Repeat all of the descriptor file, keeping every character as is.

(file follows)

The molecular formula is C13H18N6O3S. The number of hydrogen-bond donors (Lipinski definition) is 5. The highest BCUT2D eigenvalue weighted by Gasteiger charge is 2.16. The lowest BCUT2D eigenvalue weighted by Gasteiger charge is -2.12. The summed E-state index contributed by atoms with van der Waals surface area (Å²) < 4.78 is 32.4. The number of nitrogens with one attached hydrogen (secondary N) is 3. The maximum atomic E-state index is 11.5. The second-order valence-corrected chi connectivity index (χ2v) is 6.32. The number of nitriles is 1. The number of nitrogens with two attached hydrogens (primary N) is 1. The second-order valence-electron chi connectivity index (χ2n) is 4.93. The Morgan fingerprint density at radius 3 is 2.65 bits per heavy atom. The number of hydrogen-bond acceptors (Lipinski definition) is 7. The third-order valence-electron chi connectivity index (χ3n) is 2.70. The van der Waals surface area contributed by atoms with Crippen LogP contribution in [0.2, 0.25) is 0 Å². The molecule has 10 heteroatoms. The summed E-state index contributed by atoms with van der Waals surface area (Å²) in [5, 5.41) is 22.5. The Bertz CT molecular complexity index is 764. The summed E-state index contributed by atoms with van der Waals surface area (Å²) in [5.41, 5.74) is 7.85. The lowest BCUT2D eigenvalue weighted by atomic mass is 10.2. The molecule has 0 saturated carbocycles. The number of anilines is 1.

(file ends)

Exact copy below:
The molecular formula is C13H18N6O3S. The number of hydrogen-bond donors (Lipinski definition) is 5. The highest BCUT2D eigenvalue weighted by Gasteiger charge is 2.16. The lowest BCUT2D eigenvalue weighted by Gasteiger charge is -2.12. The summed E-state index contributed by atoms with van der Waals surface area (Å²) < 4.78 is 32.4. The number of nitrogens with one attached hydrogen (secondary N) is 3. The maximum atomic E-state index is 11.5. The second-order valence-corrected chi connectivity index (χ2v) is 6.32. The number of nitriles is 1. The number of nitrogens with two attached hydrogens (primary N) is 1. The second-order valence-electron chi connectivity index (χ2n) is 4.93. The Morgan fingerprint density at radius 3 is 2.65 bits per heavy atom. The number of hydrogen-bond acceptors (Lipinski definition) is 7. The third-order valence-electron chi connectivity index (χ3n) is 2.70. The van der Waals surface area contributed by atoms with Crippen LogP contribution in [0.2, 0.25) is 0 Å². The molecule has 10 heteroatoms. The summed E-state index contributed by atoms with van der Waals surface area (Å²) in [5, 5.41) is 22.5. The Bertz CT molecular complexity index is 764. The summed E-state index contributed by atoms with van der Waals surface area (Å²) in [5.41, 5.74) is 7.85. The lowest BCUT2D eigenvalue weighted by atomic mass is 10.2. The molecule has 0 saturated carbocycles. The number of anilines is 1.